# Multivariable limit using polar coordinates?

$$\lim_{(x,y)\to(0,0)} \frac {2\sin (x^2 + y^2) + y^3}{3x^2+3y^2}$$

I am actually very new to polar coordinates so I'm a little bit confused about this part. I substitute this into this: $$\frac {2sin (r^2) + (r cos \theta)^3}{3r^2}$$ But I am not even sure if it's right and what should I do after this. Does the limit even exist? I need an explanation. Thank you!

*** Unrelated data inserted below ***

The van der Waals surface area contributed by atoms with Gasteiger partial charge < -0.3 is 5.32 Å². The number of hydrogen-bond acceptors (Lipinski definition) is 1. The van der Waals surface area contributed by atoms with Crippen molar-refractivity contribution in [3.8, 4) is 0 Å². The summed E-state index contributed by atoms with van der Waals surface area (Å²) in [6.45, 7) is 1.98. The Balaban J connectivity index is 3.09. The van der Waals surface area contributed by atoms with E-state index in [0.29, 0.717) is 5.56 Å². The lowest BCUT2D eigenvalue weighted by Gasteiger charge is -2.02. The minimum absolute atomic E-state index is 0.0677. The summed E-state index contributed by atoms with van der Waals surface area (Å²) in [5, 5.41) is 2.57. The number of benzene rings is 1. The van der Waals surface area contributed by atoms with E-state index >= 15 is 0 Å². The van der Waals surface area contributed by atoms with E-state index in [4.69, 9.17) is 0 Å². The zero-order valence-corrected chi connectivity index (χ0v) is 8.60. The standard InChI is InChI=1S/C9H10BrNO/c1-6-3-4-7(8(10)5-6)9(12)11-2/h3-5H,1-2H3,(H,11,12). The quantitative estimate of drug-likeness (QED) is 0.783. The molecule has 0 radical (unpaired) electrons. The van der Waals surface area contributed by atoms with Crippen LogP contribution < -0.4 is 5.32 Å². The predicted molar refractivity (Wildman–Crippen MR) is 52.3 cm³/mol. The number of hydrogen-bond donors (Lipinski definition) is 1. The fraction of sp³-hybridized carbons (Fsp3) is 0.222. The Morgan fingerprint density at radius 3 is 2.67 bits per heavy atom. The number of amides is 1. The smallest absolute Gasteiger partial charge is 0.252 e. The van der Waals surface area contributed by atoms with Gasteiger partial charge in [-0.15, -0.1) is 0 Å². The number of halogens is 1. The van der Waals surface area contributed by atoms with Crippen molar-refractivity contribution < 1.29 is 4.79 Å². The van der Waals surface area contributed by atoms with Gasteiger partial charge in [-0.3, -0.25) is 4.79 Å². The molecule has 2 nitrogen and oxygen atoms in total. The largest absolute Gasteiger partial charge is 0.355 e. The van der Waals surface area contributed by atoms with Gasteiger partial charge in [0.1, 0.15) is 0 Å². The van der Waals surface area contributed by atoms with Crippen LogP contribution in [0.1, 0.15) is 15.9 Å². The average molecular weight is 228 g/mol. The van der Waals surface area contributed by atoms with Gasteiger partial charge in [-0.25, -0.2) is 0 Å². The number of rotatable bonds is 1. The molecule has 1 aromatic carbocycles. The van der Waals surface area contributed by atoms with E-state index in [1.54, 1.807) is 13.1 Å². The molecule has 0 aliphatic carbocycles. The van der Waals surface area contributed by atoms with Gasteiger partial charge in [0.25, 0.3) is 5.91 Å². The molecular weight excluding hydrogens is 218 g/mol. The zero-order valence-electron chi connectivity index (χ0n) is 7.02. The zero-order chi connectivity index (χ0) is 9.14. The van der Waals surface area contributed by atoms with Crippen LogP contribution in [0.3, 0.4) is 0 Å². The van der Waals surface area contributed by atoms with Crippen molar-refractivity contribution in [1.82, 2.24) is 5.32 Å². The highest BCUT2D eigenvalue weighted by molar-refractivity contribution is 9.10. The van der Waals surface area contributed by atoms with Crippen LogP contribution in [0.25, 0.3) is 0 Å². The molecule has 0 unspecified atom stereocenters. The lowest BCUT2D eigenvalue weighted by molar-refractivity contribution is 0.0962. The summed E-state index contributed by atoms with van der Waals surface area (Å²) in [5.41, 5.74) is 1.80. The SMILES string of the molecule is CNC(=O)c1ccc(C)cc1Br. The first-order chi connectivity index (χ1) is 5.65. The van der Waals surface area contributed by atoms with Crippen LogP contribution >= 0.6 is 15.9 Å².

• Usually one takes $x = r \cos\theta$ and $y = r \sin\theta$. It's possible to take it the other way around, but that will confuse people. Except for that, you're correct so far. Now split the expression into two terms. Notice that $\sin(r^2)/r^2$ is a standard limit. For the second term, simplify it and notice that you get $r$ multiplied with something bounded. Its limit will therefore be $0$. – md2perpe May 16 '17 at 20:53